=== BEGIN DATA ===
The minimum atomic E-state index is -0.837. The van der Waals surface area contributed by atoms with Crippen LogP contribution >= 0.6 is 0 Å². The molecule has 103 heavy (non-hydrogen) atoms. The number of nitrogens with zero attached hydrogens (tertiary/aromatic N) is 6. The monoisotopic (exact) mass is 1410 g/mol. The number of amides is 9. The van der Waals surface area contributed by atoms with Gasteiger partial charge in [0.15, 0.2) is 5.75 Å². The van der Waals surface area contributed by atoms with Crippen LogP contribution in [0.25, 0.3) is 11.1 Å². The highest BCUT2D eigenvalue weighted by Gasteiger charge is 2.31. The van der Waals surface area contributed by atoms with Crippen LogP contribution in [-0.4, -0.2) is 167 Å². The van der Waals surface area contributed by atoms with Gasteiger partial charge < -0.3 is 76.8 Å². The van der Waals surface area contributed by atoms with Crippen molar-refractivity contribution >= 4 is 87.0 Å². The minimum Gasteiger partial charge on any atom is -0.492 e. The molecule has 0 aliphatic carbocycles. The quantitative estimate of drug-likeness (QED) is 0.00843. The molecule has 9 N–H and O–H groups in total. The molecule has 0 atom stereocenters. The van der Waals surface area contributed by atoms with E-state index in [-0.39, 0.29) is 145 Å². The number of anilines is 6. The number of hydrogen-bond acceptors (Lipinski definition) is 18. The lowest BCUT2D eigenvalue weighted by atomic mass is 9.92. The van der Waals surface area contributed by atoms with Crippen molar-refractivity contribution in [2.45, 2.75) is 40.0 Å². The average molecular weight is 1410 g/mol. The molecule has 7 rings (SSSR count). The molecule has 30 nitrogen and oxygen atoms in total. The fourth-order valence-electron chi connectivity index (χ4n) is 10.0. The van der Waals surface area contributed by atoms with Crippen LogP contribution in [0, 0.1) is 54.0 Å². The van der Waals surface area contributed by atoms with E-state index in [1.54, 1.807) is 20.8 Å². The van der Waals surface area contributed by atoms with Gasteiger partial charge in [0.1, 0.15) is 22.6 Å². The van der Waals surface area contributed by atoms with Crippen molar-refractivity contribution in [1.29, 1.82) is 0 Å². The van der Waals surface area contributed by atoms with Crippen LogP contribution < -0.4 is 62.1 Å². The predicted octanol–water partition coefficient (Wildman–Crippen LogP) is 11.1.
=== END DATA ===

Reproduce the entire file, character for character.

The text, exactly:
The minimum atomic E-state index is -0.837. The van der Waals surface area contributed by atoms with Crippen LogP contribution >= 0.6 is 0 Å². The molecule has 103 heavy (non-hydrogen) atoms. The number of nitrogens with zero attached hydrogens (tertiary/aromatic N) is 6. The monoisotopic (exact) mass is 1410 g/mol. The number of amides is 9. The van der Waals surface area contributed by atoms with Gasteiger partial charge in [0.15, 0.2) is 5.75 Å². The van der Waals surface area contributed by atoms with Crippen LogP contribution in [0.25, 0.3) is 11.1 Å². The highest BCUT2D eigenvalue weighted by Gasteiger charge is 2.31. The van der Waals surface area contributed by atoms with Crippen LogP contribution in [-0.4, -0.2) is 167 Å². The van der Waals surface area contributed by atoms with Gasteiger partial charge < -0.3 is 76.8 Å². The van der Waals surface area contributed by atoms with Crippen molar-refractivity contribution >= 4 is 87.0 Å². The minimum Gasteiger partial charge on any atom is -0.492 e. The molecule has 0 aliphatic carbocycles. The quantitative estimate of drug-likeness (QED) is 0.00843. The molecule has 9 N–H and O–H groups in total. The molecule has 0 atom stereocenters. The van der Waals surface area contributed by atoms with E-state index in [-0.39, 0.29) is 145 Å². The number of anilines is 6. The number of hydrogen-bond acceptors (Lipinski definition) is 18. The lowest BCUT2D eigenvalue weighted by atomic mass is 9.92. The van der Waals surface area contributed by atoms with Crippen molar-refractivity contribution in [2.45, 2.75) is 40.0 Å². The average molecular weight is 1410 g/mol. The molecule has 7 rings (SSSR count). The molecule has 30 nitrogen and oxygen atoms in total. The fourth-order valence-electron chi connectivity index (χ4n) is 10.0. The van der Waals surface area contributed by atoms with Crippen LogP contribution in [0, 0.1) is 54.0 Å². The van der Waals surface area contributed by atoms with E-state index in [1.54, 1.807) is 20.8 Å². The van der Waals surface area contributed by atoms with Gasteiger partial charge in [0.1, 0.15) is 22.6 Å². The van der Waals surface area contributed by atoms with Crippen molar-refractivity contribution in [1.29, 1.82) is 0 Å². The van der Waals surface area contributed by atoms with Crippen LogP contribution < -0.4 is 62.1 Å². The predicted octanol–water partition coefficient (Wildman–Crippen LogP) is 11.1.